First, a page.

). Thus, there may be opportunities to build more selective caspase-2 inhibitors by understanding the importance of the P5 position. By using fluorogenic peptide substrates with the sequences VDVAD, ADVAD, and DVAD, we quantitatively dissect the impact of the side chain and backbone of the P5 residue on caspase-2 catalytic efficiency. Based on the x-ray crystal structures, enzymatic measurements, and mutational analysis, we identify Thr-380 and Tyr-420 as the key residues in the P5 recognition. Additionally, the five structures described here serve as snapshots along the catalytic pathway. Based on these images, we propose that the breaking of a salt bridge between Glu-217 and Arg-378 is important in the activation of caspase-2.

      MATERIALS AND METHODS

       Reagents

      Acetyl (Ac)-VDVAD-CHO and Ac-VDVAD-AFC (AFC = 7-amino-4-trifluoromethylcoumarin) were purchased from AnaSpec, Inc. (Fremont, CA). Ac-ADVAD-CHO, Ac-ADVAD-AFC, Ac-DVAD-CHO, and Ac-DVAD-AFC were custom-synthesized by Elim Biopharmaceuticals Inc. (Hayward, CA).

       Cloning, Expression, and Purification of ΔCARD Caspase-2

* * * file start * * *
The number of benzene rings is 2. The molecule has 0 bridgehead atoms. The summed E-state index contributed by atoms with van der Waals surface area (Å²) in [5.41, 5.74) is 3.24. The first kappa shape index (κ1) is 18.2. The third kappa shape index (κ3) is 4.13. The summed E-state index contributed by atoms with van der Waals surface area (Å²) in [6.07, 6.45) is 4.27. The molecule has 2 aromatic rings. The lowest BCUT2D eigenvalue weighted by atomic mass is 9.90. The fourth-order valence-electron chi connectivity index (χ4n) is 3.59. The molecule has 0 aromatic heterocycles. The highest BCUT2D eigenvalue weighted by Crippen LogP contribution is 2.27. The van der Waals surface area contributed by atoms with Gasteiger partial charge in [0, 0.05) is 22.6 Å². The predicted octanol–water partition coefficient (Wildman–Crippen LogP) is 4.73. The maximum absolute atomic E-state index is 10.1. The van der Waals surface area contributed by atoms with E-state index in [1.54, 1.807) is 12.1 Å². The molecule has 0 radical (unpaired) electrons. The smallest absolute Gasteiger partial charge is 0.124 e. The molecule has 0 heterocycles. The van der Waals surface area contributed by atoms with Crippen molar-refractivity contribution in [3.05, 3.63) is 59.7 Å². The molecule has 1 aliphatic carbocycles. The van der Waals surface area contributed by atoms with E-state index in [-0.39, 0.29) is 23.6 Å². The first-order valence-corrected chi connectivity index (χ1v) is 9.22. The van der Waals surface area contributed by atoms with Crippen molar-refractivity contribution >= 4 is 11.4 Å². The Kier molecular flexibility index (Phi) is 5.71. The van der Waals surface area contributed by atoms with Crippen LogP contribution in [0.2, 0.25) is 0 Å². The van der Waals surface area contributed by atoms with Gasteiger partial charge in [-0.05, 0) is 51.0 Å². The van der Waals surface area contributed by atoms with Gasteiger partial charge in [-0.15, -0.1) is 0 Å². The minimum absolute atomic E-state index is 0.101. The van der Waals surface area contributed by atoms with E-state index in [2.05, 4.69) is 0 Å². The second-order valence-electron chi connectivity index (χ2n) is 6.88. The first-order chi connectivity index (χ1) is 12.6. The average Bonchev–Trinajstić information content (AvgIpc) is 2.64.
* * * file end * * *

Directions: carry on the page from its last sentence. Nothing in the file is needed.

The gene encoding caspase-2 (residues 170–452) was amplified from full-length human caspase-2 cDNA (OriGene) by PCR using the primers 5′-AACATATGGGTCCTGTCTGCCTTCAGGTG-3′ and 5′-AACTCGAGTGTGGGAGGGTGTCC-3′ (restriction sites are underlined). The amplified insert was digested with NdeI and XhoI and cloned into the pET23b expression vector (Novagen), yielding a construct encoding caspase-2 with a C-terminal His6 tag. Escherichia coli BL21(DE3) pLysS cells were transformed with the resulting plasmid, and the transformant was grown in LB medium at 37 °C to an A600 of 0.6. The culture was then cooled to 16 °C, induced with 0.2 mm isopropyl β-d-galactopyranoside, and incubated for an additional 14 h at 16 °C. The cells were centrifuged at 5000 rpm for 15 min and resuspended in lysis/wash buffer (100 mm NaCl, 100 mm Tris, pH 8.0). The resuspended cells were passed through a Microfluidizer (microfluidics) five times to ensure lysis. The cell debris was removed by centrifugation, and the supernatant was applied to a 1-ml HisTrap FF column (GE Healthcare) equilibrated with 100% buffer A (100 mm NaCl, 100 mm Tris, pH 8.0). Untagged protein was removed by washing with 20% buffer B (100 mm NaCl, 100 mm Tris, pH 8.0, 200 mm imidazole). Caspase-2 was eluted with 100% buffer B into 40 ml of 20 mm Tris, pH 8. Final purification was achieved on a Hi-Trap Q anion exchange column (GE Healthcare) with an increasing linear gradient of 0–1 m NaCl. Caspase-2 eluted at ∼200 mm NaCl. The purified protein was concentrated to ∼10 mg/ml using a Millipore Ultrafree device with a molecular mass cutoff of 10,000 Da. Typical yields of purified protein, as determined by Bradford assay (